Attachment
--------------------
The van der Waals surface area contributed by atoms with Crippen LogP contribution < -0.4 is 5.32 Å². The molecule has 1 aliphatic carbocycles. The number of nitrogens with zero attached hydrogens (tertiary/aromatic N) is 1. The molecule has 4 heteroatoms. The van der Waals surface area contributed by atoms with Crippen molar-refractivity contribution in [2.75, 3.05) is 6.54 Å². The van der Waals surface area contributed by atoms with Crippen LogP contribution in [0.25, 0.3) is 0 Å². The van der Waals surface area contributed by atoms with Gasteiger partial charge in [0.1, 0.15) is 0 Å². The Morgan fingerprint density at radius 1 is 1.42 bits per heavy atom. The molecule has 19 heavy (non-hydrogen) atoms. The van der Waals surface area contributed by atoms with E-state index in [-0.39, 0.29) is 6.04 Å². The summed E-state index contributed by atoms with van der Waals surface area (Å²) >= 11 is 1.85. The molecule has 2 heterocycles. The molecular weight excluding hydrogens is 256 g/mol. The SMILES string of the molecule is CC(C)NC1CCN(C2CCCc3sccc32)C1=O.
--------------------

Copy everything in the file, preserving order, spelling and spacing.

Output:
The van der Waals surface area contributed by atoms with Crippen LogP contribution < -0.4 is 5.32 Å². The molecule has 1 aliphatic carbocycles. The number of nitrogens with zero attached hydrogens (tertiary/aromatic N) is 1. The molecule has 4 heteroatoms. The van der Waals surface area contributed by atoms with Crippen molar-refractivity contribution in [2.75, 3.05) is 6.54 Å². The van der Waals surface area contributed by atoms with Crippen LogP contribution in [0.25, 0.3) is 0 Å². The van der Waals surface area contributed by atoms with Gasteiger partial charge in [0.1, 0.15) is 0 Å². The Morgan fingerprint density at radius 1 is 1.42 bits per heavy atom. The molecule has 19 heavy (non-hydrogen) atoms. The van der Waals surface area contributed by atoms with E-state index in [-0.39, 0.29) is 6.04 Å². The summed E-state index contributed by atoms with van der Waals surface area (Å²) >= 11 is 1.85. The molecule has 2 heterocycles. The molecular weight excluding hydrogens is 256 g/mol. The SMILES string of the molecule is CC(C)NC1CCN(C2CCCc3sccc32)C1=O.